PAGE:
The Time for Change is NOW!
October 15, 2019
Once unfathomable predictions from the past are rapidly becoming realities. Issues which have been continually overlooked, must now be addressed. The Amazon is on fire. Glaciers are shrinking. Sea levels are rising. Global temperatures are rising and intensifying. Time is of the essence; it’s time to change our ways.
Not now! Yesterday!!!
Scientists have high confidence that global temperatures will continue to rise for decades to come, largely due to greenhouse gases produced by human activities. The Intergovernmental Panel on Climate Change (IPCC), forecasts a temperature rise of 2.5 to 10 degrees F over the next century. This is not new information, so why isn’t this being more seriously addressed?
Living within the community of Nichada Thani, in Bangkok, individuals are continually exposed to the numerous environmental issues; a result of drastic economic growth. The nation faces a cornucopia of issues ranging from hazardous levels of pollution, declining wildlife populations, deforestation, soil erosion, water scarcity, and the generation 27.04 million tonnes of waste annually.
On average, individuals living in Bangkok utilize eight plastic bags daily, resulting in the overall population of Bangkok utilizing a grand total of 500 million plastic bags daily.
This has to change.
You have the power to change this.
Numerous individuals apart of the ISB community make the conscious effort of reducing their waste by making lifestyle shifts which sustainably support the environment. Sra. Alonso, from the World Languages Department shares, “what I do at home is separate waste into plastic, paper, organic and inorganic compounds. I have also started researching different composting methods; this is something I want to start doing, but I’m also cautious about the smell and the reaction of the compost to the climate in Bangkok.”
Unfortunately, living in a nation which does not prioritize environmental sustainability adds additional challenges for individuals who chose to actively engage within this issue. Many remain concerned about the recycling procedures conducted in Nichada. Science Teacher Ms. Shaffer adds, “we live in a culture that does not prioritize environmental impact, both in Bangkok and at ISB. Even though we talk about it, it’s not quite clear what we are actually doing about it.”
Although individuals around Nichada are contentious about throwing their plastic cups into recycling bins, and although some individuals put in an extra effort to separate their trash; many also claim that these actions may not be a significant benefit for the environment. Many claim that once garbage is collected in the garbage truck, all these segregations go to waste, as all the trash is dumped into the same place and mixed together. Occasionally, Nichada workers sort through this trash, in hopes of finding material of use which can later be sold. Other than that, many remain curious and unclear about the procedures used to process waste within the community of Nichada Thani.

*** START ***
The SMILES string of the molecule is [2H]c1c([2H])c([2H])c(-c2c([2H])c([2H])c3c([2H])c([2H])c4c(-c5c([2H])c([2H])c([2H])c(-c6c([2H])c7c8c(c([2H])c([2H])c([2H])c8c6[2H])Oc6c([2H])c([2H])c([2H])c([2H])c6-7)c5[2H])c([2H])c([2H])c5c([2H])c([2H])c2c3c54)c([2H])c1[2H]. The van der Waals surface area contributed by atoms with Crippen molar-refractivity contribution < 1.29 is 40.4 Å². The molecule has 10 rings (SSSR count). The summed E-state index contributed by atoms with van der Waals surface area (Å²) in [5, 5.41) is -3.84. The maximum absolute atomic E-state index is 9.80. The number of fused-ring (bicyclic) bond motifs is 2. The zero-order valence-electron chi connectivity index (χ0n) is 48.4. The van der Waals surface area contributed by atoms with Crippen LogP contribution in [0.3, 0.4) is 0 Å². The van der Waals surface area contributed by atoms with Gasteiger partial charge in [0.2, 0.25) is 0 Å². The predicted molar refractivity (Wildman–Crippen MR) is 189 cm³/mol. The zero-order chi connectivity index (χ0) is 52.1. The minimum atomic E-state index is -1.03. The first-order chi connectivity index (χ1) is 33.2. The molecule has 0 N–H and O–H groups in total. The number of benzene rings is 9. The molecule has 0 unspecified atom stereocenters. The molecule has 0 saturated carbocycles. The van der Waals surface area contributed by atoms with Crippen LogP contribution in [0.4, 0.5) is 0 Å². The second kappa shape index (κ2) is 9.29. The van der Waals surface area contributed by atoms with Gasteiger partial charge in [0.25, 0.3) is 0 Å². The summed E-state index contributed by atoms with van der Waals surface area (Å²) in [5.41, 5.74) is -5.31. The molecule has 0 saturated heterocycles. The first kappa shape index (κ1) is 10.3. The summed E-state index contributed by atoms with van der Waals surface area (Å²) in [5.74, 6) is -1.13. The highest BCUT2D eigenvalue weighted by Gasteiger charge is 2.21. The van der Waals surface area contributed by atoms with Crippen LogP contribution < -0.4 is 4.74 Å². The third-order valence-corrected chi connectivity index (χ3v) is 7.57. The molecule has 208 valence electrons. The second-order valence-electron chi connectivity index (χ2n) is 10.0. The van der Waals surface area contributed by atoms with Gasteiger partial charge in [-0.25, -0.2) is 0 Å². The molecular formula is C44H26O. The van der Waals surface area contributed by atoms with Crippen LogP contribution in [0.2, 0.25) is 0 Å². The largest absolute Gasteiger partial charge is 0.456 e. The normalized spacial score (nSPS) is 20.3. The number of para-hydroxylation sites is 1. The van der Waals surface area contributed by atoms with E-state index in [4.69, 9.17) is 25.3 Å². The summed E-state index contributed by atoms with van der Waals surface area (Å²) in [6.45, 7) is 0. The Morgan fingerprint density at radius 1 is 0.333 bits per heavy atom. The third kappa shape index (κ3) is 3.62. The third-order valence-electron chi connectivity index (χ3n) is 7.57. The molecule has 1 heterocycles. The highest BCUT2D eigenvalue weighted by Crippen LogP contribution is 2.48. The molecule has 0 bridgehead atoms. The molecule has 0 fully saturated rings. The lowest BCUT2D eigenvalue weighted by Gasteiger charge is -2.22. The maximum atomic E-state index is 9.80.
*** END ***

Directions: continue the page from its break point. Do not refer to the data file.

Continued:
Awareness and recognition of the detrimental impacts of climate change have been exposed to our community, yet actions in response to this awareness are still lacking. Mr. Hansberry from the Social Studies department remarks, “it is widely believed that every current and future ISB student will probably experience climate change as the most important issue in their collective lives. They know it, too. The biggest challenge might involve belief in our own power.”
Large social movements, pioneered by Swedish environmental activist Greta Thunberg, have empowered millions of students worldwide. Mr. Hansberry adds, “.”
Many students around the ISB community also do their part in trying to reduce the amount of waste they produce, Leah Scranton (11) emphasizes, “bringing my own cup to school and reusable straw is an easy fix for reducing the amount of plastic waste I generate.”
Despite awareness of the issue, Sra. Alonso also adds, “convenience… it all comes down to convenience. Bringing your own cup and straw to school and having to wash it is an additional task, but it may be worth it in the future.”
Ms. Shaffer states, “environmental impacts, basically up until now, have not been something we can see the result of. We are evolutionary designed to respond to what’s immediately in front of us. Something like an environmental choice is not something that if you do one thing, you can see the immediate impact of. Especially as a student, there are so many other things going on, so why would this be your first priority? Except for the fact that it has to be now!”
Cafeteria Manager, Ms. Ihrig shares, “I believe as a school community from the cafeteria standpoint we are producing less waste with the drastic reduction of prepackaged items such as milks etc. Students must make sure that they only purchase what the need.”
This issue affects everyone: those of high socio-economic status, those in poverty, those living all around the world. Personally, I believe that with the resources and educational facilities provided at ISB, drastic environmental change lead by students is feasible. Perhaps more policies can be implemented, looking into providing students with the opportunity of leaving their reusable cups at school (so they don’t forget to bring them). Perhaps ISB can take advantage of reusable energy sources through the implementation of solar panels.
If ISB students want to see more change, they must lead that change constantly.